In the race to replace traditional #energy methods with #solar energy, the United States is setting its sights on space. The Airforce Research Laboratory (AFRL) in Albuquerque is currently working on a #space-based solar energy satellite. In collaboration with Northrop Grumman, an American global aerospace and defense technology company, the AFRL is aiming to create a satellite system that will gather #solar energy from space, convert it into radio frequencies, and channel it back down to Earth. The primary goal is that the space-based #solar power project will provide energy for remote military base operations.
The project is known as the Space Solar Power Incremental Demonstration and Research project, or SSPIDR, and will cost more than $100 million to create and launch. AFRL’s Space Vehicles Director, Colonel Eric Felt, told the Albuquerque Journal that “to ensure Department of Defense mission success, we must have the energy we need at the right place at the right time.”
Major Tim Allen stated that the project is primarily to help replace convoy power deliveries used by troops. With the ability to send solar power from space to targeted areas, troops will no longer have to escort power convoys and are more likely to remain safe. The overall goal of the space-based solar system will be reliable, “wireless power transmission,” according to Allen.
Details of the Space-Based Solar Array
Developers of the AFRL space-based solar system are planning on creating a constellation of satellites with solar panels, spanning nearly 10,000-square meters across. The goal is that the solar energy gathered from the space structure can be targeted towards and electronically steered to specific locations. Rachel Delaney, the systems engineer for the space-based solar project, is currently working with a team to develop different demonstrations that will allow them to work out the details for a large-scale prototype.
Some of the biggest challenges Delaney and her team will face involve combating thermal damages that the solar structure may incur, as well as supporting a mammoth solar array of this size in orbit.
Increasing Interest in Space-Based Solar
Beaming solar energy from space back to Earth is not a new concept. In fact, the idea of space-based solar energy production has been around since the 1960s. However, it has not been a technologically realistic nor cost-effective possibility until recently. Part of the AFRL’s challenge in moving forward with space-based solar energy will be to find out just how cost-effective such an idea will be.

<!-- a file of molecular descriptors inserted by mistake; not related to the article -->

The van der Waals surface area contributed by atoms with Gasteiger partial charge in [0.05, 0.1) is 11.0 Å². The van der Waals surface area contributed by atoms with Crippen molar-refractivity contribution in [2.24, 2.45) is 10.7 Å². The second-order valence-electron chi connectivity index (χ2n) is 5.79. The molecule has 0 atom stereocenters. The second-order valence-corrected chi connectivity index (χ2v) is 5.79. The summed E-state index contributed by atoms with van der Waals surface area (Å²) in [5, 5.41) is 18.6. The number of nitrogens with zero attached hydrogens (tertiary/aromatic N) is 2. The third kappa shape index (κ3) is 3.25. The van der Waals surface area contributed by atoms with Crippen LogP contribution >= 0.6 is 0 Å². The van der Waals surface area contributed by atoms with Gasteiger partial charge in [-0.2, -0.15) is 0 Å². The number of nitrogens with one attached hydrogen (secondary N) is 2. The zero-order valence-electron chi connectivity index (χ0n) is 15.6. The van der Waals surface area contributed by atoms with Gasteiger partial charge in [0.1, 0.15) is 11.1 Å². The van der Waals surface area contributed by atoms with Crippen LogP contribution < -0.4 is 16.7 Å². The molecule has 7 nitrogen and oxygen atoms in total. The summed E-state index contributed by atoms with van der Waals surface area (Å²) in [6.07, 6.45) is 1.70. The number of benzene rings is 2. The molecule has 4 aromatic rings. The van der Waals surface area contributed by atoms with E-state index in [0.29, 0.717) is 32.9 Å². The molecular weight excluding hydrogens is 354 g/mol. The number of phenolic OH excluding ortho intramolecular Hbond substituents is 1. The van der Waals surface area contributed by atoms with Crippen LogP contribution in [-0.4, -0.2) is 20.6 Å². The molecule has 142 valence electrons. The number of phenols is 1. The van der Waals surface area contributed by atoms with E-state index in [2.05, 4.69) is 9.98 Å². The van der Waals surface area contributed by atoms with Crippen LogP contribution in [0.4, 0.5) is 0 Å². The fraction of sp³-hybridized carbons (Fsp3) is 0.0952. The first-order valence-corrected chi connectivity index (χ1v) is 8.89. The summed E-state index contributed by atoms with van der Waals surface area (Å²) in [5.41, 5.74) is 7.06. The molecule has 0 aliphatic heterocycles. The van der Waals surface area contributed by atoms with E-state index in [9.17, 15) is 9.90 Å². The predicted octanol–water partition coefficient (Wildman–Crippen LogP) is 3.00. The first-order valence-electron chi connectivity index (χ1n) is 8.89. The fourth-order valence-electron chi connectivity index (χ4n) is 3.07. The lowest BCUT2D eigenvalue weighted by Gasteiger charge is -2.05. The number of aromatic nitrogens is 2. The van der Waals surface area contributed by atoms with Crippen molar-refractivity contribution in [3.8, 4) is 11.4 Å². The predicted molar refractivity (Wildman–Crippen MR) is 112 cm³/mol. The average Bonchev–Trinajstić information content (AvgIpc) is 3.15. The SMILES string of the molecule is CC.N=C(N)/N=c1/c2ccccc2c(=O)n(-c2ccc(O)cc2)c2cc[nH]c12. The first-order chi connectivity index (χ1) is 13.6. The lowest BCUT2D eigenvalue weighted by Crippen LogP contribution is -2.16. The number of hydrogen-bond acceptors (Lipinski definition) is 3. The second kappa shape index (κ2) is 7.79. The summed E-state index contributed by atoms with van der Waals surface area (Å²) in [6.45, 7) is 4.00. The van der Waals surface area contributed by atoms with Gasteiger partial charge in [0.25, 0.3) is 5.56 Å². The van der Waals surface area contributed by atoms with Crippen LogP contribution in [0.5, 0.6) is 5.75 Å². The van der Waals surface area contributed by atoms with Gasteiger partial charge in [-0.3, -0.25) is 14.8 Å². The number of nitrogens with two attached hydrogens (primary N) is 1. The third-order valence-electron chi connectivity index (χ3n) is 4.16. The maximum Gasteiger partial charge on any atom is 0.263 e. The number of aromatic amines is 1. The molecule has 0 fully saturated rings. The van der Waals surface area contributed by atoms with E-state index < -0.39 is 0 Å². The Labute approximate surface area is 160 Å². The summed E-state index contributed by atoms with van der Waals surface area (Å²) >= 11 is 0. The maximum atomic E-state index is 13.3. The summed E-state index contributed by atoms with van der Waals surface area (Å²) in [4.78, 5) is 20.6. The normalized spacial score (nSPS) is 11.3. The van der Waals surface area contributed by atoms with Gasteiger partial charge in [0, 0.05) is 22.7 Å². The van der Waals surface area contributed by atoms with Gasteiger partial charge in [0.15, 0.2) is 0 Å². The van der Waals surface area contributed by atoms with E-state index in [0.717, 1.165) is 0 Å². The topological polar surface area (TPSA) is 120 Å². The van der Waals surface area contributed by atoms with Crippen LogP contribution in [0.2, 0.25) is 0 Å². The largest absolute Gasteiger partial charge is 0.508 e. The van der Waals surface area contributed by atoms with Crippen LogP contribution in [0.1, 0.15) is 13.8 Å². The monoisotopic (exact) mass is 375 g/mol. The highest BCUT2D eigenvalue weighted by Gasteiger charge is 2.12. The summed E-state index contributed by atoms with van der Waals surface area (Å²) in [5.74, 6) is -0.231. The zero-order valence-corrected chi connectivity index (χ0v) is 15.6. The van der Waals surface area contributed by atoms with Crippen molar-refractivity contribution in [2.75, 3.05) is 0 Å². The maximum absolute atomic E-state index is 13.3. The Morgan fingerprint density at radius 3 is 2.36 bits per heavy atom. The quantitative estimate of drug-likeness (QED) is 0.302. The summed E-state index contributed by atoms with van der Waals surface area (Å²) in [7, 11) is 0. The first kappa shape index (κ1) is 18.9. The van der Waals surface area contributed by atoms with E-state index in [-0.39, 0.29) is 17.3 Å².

The good news is that with space-based solar energy, the solar panels can operate 24/7. According to Ali Hajimiri, an electrical engineering professor at the California Institute of Technology and director of their Space Solar Power Project, space-based solar has access to a constant power source. With no clouds, atmosphere, weather, or other obstructions, solar arrays in space can soak up the sun’s rays without interference or dependence on a day and night cycle.
Space-Based Solar: The Solution to Earth’s Energy Crisis?
Hajimiri, as well as other scientists and leaders that are pushing for space-based solar, are optimistic that we could test the first solar array in space within the next few years. Former NASA scientist, John Mankins, estimates that a space-based solar system could generate a constant flow of nearly 2,000 gigawatts of power. This is a massive upgrade in output compared to Earth’s largest solar production farm in Aswan, Egypt, which only produces 1.8 gigawatts of energy for the region.
If scientists can find a way to build a successfully space-based solar energy system that is both cost-effective and efficient, we could see “virtually limitless and sustainable energy” provided to various markets and cities worldwide, according to Mankins. Mankins warns, however, that other problems, such as geopolitics, could hinder progress.
Even though the AFRL space-based solar system will be used primarily for military operations, Delaney and Allen are hopeful that this solar project will be useful in the future for delivering solar energy to remote areas and other non-military communities around the world. Before long, we may just find that our energy on Earth is provided by space-based solar arrays floating in the atmosphere.